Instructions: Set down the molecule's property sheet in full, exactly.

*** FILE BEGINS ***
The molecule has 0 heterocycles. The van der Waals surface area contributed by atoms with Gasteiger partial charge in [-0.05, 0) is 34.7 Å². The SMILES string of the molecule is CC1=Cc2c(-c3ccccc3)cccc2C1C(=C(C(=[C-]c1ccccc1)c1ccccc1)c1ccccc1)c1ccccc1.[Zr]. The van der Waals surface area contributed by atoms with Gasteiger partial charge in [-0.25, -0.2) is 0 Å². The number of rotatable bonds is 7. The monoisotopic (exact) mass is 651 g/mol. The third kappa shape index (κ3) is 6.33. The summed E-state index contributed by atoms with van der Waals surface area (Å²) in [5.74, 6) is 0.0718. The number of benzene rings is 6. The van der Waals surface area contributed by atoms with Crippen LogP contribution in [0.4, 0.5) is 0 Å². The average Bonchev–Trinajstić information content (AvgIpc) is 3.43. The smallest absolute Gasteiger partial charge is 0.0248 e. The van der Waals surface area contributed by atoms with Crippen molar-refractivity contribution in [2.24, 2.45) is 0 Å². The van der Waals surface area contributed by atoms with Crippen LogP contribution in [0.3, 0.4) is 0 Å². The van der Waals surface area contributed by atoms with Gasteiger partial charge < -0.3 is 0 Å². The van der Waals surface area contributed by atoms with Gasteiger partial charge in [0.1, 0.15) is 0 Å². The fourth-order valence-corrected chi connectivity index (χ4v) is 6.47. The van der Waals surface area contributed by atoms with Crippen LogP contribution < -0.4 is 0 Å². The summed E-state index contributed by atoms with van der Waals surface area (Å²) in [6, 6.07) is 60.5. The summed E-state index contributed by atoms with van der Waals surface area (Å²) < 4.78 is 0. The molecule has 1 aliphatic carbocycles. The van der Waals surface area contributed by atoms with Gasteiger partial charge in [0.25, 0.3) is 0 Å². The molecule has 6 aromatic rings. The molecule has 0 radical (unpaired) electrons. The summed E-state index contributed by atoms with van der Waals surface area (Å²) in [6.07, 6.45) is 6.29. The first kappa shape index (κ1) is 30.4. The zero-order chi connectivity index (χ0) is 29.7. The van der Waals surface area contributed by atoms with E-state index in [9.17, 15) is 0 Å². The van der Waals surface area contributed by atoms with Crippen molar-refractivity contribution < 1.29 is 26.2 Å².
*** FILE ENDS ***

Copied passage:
The molecule has 0 heterocycles. The van der Waals surface area contributed by atoms with Gasteiger partial charge in [-0.05, 0) is 34.7 Å². The SMILES string of the molecule is CC1=Cc2c(-c3ccccc3)cccc2C1C(=C(C(=[C-]c1ccccc1)c1ccccc1)c1ccccc1)c1ccccc1.[Zr]. The van der Waals surface area contributed by atoms with Gasteiger partial charge in [-0.25, -0.2) is 0 Å². The number of rotatable bonds is 7. The monoisotopic (exact) mass is 651 g/mol. The third kappa shape index (κ3) is 6.33. The summed E-state index contributed by atoms with van der Waals surface area (Å²) in [5.74, 6) is 0.0718. The number of benzene rings is 6. The van der Waals surface area contributed by atoms with Crippen LogP contribution in [0.4, 0.5) is 0 Å². The average Bonchev–Trinajstić information content (AvgIpc) is 3.43. The smallest absolute Gasteiger partial charge is 0.0248 e. The van der Waals surface area contributed by atoms with Crippen molar-refractivity contribution in [2.24, 2.45) is 0 Å². The van der Waals surface area contributed by atoms with Crippen LogP contribution in [0.3, 0.4) is 0 Å². The van der Waals surface area contributed by atoms with Gasteiger partial charge < -0.3 is 0 Å². The van der Waals surface area contributed by atoms with Gasteiger partial charge in [0.1, 0.15) is 0 Å². The fourth-order valence-corrected chi connectivity index (χ4v) is 6.47. The van der Waals surface area contributed by atoms with Crippen LogP contribution < -0.4 is 0 Å². The summed E-state index contributed by atoms with van der Waals surface area (Å²) in [6, 6.07) is 60.5. The summed E-state index contributed by atoms with van der Waals surface area (Å²) < 4.78 is 0. The molecule has 1 aliphatic carbocycles. The van der Waals surface area contributed by atoms with Gasteiger partial charge in [0.25, 0.3) is 0 Å². The molecule has 6 aromatic rings. The molecule has 0 radical (unpaired) electrons. The summed E-state index contributed by atoms with van der Waals surface area (Å²) in [6.07, 6.45) is 6.29. The first kappa shape index (κ1) is 30.4. The zero-order chi connectivity index (χ0) is 29.7. The van der Waals surface area contributed by atoms with E-state index in [9.17, 15) is 0 Å². The van der Waals surface area contributed by atoms with Crippen molar-refractivity contribution < 1.29 is 26.2 Å².